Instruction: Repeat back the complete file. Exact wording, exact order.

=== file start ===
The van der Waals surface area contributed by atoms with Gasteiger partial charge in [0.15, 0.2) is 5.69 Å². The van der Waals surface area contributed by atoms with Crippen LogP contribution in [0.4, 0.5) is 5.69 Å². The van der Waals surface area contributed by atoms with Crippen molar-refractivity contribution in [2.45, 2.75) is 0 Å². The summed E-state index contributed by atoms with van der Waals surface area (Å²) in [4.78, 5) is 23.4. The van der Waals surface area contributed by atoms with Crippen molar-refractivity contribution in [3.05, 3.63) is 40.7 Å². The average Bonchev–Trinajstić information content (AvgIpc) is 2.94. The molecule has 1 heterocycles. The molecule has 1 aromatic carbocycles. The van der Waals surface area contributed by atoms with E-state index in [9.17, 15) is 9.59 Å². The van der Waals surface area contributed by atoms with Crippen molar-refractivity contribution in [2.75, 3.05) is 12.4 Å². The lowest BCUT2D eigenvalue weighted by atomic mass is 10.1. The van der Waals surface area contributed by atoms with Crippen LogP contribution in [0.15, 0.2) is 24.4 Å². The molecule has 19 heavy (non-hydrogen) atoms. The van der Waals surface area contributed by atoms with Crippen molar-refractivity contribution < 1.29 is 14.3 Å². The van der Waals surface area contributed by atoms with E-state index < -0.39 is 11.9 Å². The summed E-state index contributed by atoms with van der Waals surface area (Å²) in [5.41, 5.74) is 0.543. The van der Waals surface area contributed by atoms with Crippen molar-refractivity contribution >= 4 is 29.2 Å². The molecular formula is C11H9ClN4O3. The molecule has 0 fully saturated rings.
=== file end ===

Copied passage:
The van der Waals surface area contributed by atoms with Gasteiger partial charge in [0.15, 0.2) is 5.69 Å². The van der Waals surface area contributed by atoms with Crippen LogP contribution in [0.4, 0.5) is 5.69 Å². The van der Waals surface area contributed by atoms with Crippen molar-refractivity contribution in [2.45, 2.75) is 0 Å². The summed E-state index contributed by atoms with van der Waals surface area (Å²) in [4.78, 5) is 23.4. The van der Waals surface area contributed by atoms with Crippen molar-refractivity contribution in [3.05, 3.63) is 40.7 Å². The average Bonchev–Trinajstić information content (AvgIpc) is 2.94. The molecule has 1 heterocycles. The molecule has 1 aromatic carbocycles. The van der Waals surface area contributed by atoms with E-state index in [9.17, 15) is 9.59 Å². The van der Waals surface area contributed by atoms with Crippen molar-refractivity contribution in [2.75, 3.05) is 12.4 Å². The lowest BCUT2D eigenvalue weighted by atomic mass is 10.1. The van der Waals surface area contributed by atoms with Crippen LogP contribution in [0.15, 0.2) is 24.4 Å². The molecule has 19 heavy (non-hydrogen) atoms. The van der Waals surface area contributed by atoms with Crippen molar-refractivity contribution < 1.29 is 14.3 Å². The van der Waals surface area contributed by atoms with E-state index < -0.39 is 11.9 Å². The summed E-state index contributed by atoms with van der Waals surface area (Å²) in [5.41, 5.74) is 0.543. The van der Waals surface area contributed by atoms with Crippen molar-refractivity contribution >= 4 is 29.2 Å². The molecular formula is C11H9ClN4O3. The molecule has 0 fully saturated rings.